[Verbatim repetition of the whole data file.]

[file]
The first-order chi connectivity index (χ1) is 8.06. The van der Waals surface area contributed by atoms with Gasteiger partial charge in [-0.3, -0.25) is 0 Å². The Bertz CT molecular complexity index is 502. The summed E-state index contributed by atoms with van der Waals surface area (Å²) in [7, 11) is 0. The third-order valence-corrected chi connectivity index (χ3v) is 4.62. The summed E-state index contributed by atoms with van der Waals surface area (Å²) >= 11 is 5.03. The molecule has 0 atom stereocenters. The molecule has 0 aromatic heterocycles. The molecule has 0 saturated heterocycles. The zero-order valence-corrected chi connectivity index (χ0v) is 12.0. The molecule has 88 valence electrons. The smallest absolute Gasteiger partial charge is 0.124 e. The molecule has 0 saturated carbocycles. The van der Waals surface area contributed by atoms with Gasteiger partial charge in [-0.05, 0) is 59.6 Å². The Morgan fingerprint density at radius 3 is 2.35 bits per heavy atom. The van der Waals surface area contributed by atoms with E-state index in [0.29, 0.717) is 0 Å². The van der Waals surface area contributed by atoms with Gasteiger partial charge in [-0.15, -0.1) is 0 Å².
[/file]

The first-order chi connectivity index (χ1) is 8.06. The van der Waals surface area contributed by atoms with Gasteiger partial charge in [-0.3, -0.25) is 0 Å². The Bertz CT molecular complexity index is 502. The summed E-state index contributed by atoms with van der Waals surface area (Å²) in [7, 11) is 0. The third-order valence-corrected chi connectivity index (χ3v) is 4.62. The summed E-state index contributed by atoms with van der Waals surface area (Å²) >= 11 is 5.03. The molecule has 0 atom stereocenters. The molecule has 0 aromatic heterocycles. The molecule has 0 saturated heterocycles. The zero-order valence-corrected chi connectivity index (χ0v) is 12.0. The molecule has 88 valence electrons. The smallest absolute Gasteiger partial charge is 0.124 e. The molecule has 0 saturated carbocycles. The van der Waals surface area contributed by atoms with Gasteiger partial charge in [-0.05, 0) is 59.6 Å². The Morgan fingerprint density at radius 3 is 2.35 bits per heavy atom. The van der Waals surface area contributed by atoms with E-state index in [0.29, 0.717) is 0 Å². The van der Waals surface area contributed by atoms with Gasteiger partial charge in [-0.15, -0.1) is 0 Å².